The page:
MANILA – A human rights group is calling for an investigation over Davao City Mayor Rodrigo Duterte's links to the infamous ''Davao Death Squad."
Human Rights Watch said Duterte, who is known for his hardline stance against criminality, has continued to espouse the killing of criminal suspects in his effort to combat crimes in his city.
HRW said about 1,000 death squad killings have been reported in the city since the late 1990s. Duterte first became mayor of Davao City in 1988.
''The Philippine government should take a zero-tolerance approach to any public official who publicly endorses extrajudicial killings as an acceptable means of crime control,'' said Phelim Kine, HRW deputy Asia director.
''Duterte’s public support for the extrajudicial killings of suspected criminals should prompt a long overdue investigation into Duterte’s possible role in those deaths."
HRW said Duterte made no attempt to conceal his style in combating crimes when, in a speaking tour speech last week, he said, ''We're the ninth safest city. How do you think I did it? How did I reach that title among the world’s safest cities? Kill them all [criminals].''
HRW said Duterte in the past has also issued statements that seem to reinforce the allegations that he is behind the death squad killings.
Citing a United States State Department cables released by WikiLeaks in 2011, HRW said Duterte's alleged brand of justice, which has gone tolerated, seemed to have encouraged government-sanctioned death squads in other places like Cebu City, Toledo, and Carcar.
"The long official tolerance of Duterte’s advocacy of summary killings as effective crime-fighting strategy needs to stop,'' Kine said.
''The government should send an unambiguous message to Duterte and other officials that support for extrajudicial killings results in an investigation – not in speaking tours.''
Duterte, who has been on a speaking tour to promote Philippines' shift to federalism, emerged as the third most preferred possible presidential candidate in the latest Social Weather Stations survey.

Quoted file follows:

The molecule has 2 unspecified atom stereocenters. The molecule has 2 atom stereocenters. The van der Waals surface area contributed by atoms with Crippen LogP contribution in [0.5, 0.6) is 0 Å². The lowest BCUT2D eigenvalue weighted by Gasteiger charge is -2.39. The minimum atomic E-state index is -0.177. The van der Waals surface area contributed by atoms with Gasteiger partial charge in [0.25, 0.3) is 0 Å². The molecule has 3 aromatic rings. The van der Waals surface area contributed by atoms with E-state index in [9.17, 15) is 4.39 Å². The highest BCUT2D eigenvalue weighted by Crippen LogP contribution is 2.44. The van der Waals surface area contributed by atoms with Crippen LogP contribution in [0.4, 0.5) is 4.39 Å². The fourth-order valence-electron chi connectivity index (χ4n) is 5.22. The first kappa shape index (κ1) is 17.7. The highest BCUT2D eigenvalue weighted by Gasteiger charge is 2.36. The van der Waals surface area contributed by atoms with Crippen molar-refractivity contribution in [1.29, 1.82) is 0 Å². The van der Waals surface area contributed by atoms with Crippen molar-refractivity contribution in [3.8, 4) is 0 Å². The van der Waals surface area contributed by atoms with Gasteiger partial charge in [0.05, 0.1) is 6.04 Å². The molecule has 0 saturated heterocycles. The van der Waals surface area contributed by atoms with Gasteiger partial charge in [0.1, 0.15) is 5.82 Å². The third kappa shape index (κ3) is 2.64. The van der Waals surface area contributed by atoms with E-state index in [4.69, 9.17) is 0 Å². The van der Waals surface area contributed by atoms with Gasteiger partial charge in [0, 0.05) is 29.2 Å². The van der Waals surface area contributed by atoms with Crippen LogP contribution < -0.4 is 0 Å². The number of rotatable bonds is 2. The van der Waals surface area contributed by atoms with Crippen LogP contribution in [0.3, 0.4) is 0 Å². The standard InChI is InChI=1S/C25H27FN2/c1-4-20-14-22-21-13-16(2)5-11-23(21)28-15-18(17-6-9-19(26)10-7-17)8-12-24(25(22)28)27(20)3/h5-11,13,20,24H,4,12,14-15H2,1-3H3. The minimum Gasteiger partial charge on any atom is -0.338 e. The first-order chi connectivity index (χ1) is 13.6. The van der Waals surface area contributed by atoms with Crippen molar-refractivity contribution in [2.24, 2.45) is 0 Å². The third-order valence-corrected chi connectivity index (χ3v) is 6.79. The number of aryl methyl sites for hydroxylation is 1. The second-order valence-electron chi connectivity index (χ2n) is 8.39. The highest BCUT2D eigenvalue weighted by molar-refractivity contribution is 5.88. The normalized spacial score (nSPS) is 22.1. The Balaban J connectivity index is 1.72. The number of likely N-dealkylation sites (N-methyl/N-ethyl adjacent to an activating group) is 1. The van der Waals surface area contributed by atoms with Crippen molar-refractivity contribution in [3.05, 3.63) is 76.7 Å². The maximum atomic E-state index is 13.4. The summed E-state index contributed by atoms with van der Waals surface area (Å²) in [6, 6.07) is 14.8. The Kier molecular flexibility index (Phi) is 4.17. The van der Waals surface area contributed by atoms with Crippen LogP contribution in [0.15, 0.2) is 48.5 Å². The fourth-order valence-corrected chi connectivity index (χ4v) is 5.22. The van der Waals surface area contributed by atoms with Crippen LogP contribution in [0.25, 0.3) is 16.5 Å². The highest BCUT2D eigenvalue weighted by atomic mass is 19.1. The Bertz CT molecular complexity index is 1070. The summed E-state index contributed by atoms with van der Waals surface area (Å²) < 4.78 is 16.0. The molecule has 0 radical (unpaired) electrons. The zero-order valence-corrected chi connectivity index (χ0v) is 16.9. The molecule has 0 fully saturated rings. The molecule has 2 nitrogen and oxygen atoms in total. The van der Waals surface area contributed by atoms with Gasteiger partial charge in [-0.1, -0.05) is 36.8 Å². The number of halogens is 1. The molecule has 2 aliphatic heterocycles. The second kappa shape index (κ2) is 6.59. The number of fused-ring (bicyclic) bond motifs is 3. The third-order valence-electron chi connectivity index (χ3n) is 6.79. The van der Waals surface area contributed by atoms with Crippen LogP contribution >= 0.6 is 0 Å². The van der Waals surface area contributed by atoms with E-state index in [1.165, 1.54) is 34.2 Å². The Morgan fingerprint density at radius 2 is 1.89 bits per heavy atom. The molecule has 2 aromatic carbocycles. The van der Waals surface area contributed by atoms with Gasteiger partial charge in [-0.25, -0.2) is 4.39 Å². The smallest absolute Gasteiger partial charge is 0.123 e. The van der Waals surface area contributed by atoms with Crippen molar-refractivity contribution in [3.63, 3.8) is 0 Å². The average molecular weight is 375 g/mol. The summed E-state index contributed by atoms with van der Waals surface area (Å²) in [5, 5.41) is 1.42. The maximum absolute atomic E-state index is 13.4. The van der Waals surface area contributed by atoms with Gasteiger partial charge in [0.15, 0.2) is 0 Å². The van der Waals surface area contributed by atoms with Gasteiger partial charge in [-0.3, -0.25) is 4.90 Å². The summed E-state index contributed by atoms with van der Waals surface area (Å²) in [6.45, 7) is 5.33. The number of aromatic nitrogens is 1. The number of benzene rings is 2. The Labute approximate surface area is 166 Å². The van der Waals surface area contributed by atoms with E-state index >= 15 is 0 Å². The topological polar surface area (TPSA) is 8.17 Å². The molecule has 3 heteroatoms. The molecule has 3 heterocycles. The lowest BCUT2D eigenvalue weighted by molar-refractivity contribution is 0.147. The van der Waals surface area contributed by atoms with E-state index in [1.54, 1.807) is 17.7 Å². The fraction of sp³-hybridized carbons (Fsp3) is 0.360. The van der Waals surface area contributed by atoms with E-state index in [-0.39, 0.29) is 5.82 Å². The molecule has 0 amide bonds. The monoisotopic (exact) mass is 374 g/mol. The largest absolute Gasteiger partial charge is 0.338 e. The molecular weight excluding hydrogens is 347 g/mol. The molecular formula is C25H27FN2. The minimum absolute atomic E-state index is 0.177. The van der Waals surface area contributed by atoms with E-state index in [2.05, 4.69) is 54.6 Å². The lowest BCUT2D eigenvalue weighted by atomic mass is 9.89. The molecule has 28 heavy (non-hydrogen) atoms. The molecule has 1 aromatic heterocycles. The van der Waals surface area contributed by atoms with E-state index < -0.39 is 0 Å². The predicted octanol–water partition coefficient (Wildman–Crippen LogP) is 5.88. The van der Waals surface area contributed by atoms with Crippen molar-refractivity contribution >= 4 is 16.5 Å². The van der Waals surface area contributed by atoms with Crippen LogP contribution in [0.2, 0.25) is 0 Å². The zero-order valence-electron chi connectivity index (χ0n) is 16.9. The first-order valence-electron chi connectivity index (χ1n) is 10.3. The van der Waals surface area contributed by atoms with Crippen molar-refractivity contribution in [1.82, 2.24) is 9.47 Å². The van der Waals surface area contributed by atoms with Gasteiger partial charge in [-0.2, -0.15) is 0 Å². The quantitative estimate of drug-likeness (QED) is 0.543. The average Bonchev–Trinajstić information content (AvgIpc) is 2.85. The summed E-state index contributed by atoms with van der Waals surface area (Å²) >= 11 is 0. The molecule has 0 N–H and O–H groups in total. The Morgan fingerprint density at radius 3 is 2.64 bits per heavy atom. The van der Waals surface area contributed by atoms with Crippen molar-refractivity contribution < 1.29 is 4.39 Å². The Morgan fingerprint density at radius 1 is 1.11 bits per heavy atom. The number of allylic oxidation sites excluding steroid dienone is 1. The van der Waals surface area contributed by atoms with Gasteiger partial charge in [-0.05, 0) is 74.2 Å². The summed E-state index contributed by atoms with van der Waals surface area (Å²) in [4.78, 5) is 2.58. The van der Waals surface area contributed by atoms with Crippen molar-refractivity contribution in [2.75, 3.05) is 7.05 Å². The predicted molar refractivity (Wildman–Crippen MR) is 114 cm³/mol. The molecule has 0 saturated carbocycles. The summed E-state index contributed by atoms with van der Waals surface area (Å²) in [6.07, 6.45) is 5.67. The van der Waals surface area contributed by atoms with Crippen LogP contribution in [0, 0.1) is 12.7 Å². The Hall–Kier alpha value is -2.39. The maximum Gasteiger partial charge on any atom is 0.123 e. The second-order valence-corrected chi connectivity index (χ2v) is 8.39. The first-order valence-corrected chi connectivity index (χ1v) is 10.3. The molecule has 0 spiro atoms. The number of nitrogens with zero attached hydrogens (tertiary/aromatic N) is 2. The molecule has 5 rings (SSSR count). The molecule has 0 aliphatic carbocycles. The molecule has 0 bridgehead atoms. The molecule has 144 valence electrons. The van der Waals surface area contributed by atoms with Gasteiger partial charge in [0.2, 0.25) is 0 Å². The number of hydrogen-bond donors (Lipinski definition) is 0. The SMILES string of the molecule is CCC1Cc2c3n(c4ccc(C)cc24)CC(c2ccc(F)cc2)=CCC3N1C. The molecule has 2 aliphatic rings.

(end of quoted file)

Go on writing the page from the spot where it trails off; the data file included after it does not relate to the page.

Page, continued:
The Davao City mayor has not yet decided whether he will run in 2016.
HRW said Duterte has so far escaped responsibility for the death squad killings.
''The Ombudsman has not investigated Duterte for his role in the Davao death squad. Neither has the Department of the Interior and Local Government, which is under the Office of the President and has administrative and supervisory control over municipal governments,'' it said.
''The National Bureau of Investigation, which is under the Department of Justice, has likewise failed to probe Duterte’s alleged links to the Davao death squad."
HRW noted that the Commission on Human Rights investigated Duterte's links to the death squad in 2012 and recommended that murder charges be filed against him.
''But the Ombudsman limited its investigation to the police officers implicated in the killings – not Duterte himself – finding 21 of them guilty of 'simple neglect of duty,' and fining them the equivalent of a month's salary,'' HRW said.
The case against the policemen did not flourish, however, as the Court of Appeals overturned the verdict, saying the Ombudsman merely used statistics against the police officers.
''To date, not one person has been convicted for involvement in any of the killings,'' HRW said.
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